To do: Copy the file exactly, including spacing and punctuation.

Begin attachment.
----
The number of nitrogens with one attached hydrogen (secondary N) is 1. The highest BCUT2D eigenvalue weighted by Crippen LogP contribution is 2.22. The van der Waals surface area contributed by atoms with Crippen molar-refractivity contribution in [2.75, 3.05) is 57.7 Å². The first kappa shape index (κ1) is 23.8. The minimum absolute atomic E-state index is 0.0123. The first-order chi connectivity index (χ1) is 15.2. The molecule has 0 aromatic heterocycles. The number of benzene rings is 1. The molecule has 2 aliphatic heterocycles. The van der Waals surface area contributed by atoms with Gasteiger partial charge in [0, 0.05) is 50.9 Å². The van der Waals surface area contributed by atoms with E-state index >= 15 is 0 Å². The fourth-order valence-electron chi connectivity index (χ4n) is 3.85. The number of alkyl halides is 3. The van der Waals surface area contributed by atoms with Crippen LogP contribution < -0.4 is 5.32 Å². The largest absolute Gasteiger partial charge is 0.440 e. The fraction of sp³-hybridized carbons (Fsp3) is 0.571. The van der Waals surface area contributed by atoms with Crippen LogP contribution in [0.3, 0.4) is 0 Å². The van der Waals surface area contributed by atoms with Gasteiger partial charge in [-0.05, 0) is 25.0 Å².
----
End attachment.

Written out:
The number of nitrogens with one attached hydrogen (secondary N) is 1. The highest BCUT2D eigenvalue weighted by Crippen LogP contribution is 2.22. The van der Waals surface area contributed by atoms with Crippen molar-refractivity contribution in [2.75, 3.05) is 57.7 Å². The first kappa shape index (κ1) is 23.8. The minimum absolute atomic E-state index is 0.0123. The first-order chi connectivity index (χ1) is 15.2. The molecule has 0 aromatic heterocycles. The number of benzene rings is 1. The molecule has 2 aliphatic heterocycles. The van der Waals surface area contributed by atoms with Gasteiger partial charge in [0, 0.05) is 50.9 Å². The van der Waals surface area contributed by atoms with E-state index >= 15 is 0 Å². The fourth-order valence-electron chi connectivity index (χ4n) is 3.85. The number of alkyl halides is 3. The van der Waals surface area contributed by atoms with Crippen LogP contribution < -0.4 is 5.32 Å². The largest absolute Gasteiger partial charge is 0.440 e. The fraction of sp³-hybridized carbons (Fsp3) is 0.571. The van der Waals surface area contributed by atoms with Crippen LogP contribution in [0.3, 0.4) is 0 Å². The van der Waals surface area contributed by atoms with Gasteiger partial charge in [-0.05, 0) is 25.0 Å².